In all things shewing thyself a pattern of good works: in doctrine shewing uncorruptness, gravity, sincerity, sound speech, that cannot be condemned; that he that is of the contrary part may be ashamed, having no evil thing to say of you. — Titus 2:7-8
In the United States presidential primary elections held in 1860, four political rivals ran for the nomination of the newly-formed Republican Party. Edward Bates, Salmon Chase, and William Seward were the main three contenders for the nomination. Each of them underestimated the fourth, a little-known country lawyer named Abraham Lincoln. By positioning himself as the second choice of the delegates at the Republican convention, Lincoln out-maneuvered his three rivals and was able to capture the party’s nomination.
After he became President, Lincoln used each of his former opponents in his cabinet. Initially, all of them treated the new President as an inferior politician and leader. However, rather than dismissing them or allowing their disrespect to cause division, Lincoln harnessed their strengths for the good of the country. His pattern of honesty and “good works” toward these former rivals eventually won their support and admiration. Each of them filled important roles during a critical period in the nation’s history. In time, all of these men recognized President Lincoln to be a great leader and not one of them had any “evil thing to say” of him.
As Christians, it is necessary for us to show “a pattern of good works.” Someone once said that we are to preach Christ, and if we must, use words. Our testimonies are lived out every day as others observe our actions and reactions. Showing kindness to a fellow student or coworker who has wronged us, being honest in our business and personal dealings, and looking for opportunities to encourage others are just a few examples of ways that we can show good works.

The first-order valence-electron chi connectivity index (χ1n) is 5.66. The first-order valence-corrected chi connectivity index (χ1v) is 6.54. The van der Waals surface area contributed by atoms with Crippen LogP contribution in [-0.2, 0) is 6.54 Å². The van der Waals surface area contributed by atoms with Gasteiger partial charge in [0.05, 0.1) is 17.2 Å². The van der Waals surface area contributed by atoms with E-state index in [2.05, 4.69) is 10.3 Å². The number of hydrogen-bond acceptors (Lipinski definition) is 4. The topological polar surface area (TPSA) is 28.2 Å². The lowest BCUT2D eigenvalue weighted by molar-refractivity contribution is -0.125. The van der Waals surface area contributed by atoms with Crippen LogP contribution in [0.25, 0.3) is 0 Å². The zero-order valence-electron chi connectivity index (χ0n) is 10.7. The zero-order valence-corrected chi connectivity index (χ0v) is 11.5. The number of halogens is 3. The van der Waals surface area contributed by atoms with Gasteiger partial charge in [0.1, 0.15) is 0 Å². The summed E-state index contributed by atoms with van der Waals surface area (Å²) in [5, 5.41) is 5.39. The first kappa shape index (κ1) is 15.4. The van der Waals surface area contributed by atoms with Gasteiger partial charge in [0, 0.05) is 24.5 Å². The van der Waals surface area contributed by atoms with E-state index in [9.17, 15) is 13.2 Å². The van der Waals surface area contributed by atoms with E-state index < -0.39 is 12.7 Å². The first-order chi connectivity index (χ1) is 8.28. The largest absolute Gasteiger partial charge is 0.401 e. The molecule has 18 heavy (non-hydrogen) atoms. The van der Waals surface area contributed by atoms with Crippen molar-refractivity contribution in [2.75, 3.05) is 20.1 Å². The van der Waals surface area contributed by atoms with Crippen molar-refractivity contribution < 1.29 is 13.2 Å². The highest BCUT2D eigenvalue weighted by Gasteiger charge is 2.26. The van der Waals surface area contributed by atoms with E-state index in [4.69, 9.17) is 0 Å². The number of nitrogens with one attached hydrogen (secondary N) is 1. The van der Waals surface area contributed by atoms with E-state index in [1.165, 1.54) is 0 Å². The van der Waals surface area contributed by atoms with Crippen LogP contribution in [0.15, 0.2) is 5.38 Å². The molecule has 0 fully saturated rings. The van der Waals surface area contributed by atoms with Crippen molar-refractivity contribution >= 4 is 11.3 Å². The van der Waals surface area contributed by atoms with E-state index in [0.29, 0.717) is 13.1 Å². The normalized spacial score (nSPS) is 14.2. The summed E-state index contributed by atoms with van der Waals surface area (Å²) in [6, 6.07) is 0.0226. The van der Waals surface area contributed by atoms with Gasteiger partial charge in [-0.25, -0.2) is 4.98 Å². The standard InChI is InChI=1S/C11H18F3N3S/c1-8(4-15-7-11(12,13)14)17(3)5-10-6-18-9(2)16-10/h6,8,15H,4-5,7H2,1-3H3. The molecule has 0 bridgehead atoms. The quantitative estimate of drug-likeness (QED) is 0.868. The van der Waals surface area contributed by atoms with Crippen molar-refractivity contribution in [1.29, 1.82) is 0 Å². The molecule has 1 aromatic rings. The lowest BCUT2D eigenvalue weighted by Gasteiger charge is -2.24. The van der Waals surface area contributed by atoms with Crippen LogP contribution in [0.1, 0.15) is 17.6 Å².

Our goal is not to win support and admiration for ourselves, but to provide a living example of the change that Christ makes in a person’s life. While we may never be considered a great leader like Abraham Lincoln, we can be considered great in the Kingdom of Heaven by leading others to Christ through our actions here on earth.
The second chapter of Titus is considered by some to be a beautiful summary of everything contained in the pastoral epistles. Within it are Christian-living guidelines for older men and women, younger men and women, servants, employees, and good citizens.
Both the “aged” and the young men and women are admonished to be sober. The Greek word nephalios, translated sober, means “sobriety in contrast to drunkenness from overindulgence of wine.” This word is also used in a broader sense of “clear-headedness in general.” In this context, sobriety means keeping oneself from the influence of outside forces, whether alcohol, money, anger, lust, greed, etc.
In Crete, at the time this letter was written, young women had no options in life other than marriage and motherhood. The only employment outside of the home for young women was prostitution in the streets or in the pagan temples. In that context, Paul exhorted these young women to “love their husbands, to love their children, to be discreet, chaste, keepers at home.”
The Greek word for pattern is tupos, which gives us the English word type. The original meaning of the word was “an impression made by a die.” Titus was encouraged to live so that his life would be like a “spiritual die” that would be impressed on others.
Purloining, in verse 10, is from a Greek phrase meaning, “appropriating” what does not belong to one, or keeping back dishonestly or deceitfully (i.e. embezzlement). Titus was to exhort servants not to behave in such a manner.
Peculiar, in verse 14, means “beyond usual,” referring to a people especially God’s own, as Israel of old had been.
(Hannah’s Bible Outlines - Used by permission per WORDsearch)
III. Conduct in the home (private life) (2:1-15)
A. The “how” of living this life (2:1-10)
1. Aged men (2:1-2)
2. Aged women (2:3)
3. Young women (2:4-5)
4. Young men (2:6-8)
5. Servants (2:9-10)
B. The “why” of living this life (2:11-15)
1. Manifestation of grace (past–salvation) (2:11)
2. Instruction of grace (present–sanctification) (2:12)
3. Expectation of grace (future–glorification) (2:13-15)
Does our attitude, conduct, and speech impress the right pattern on those around us? By God’s grace, it can!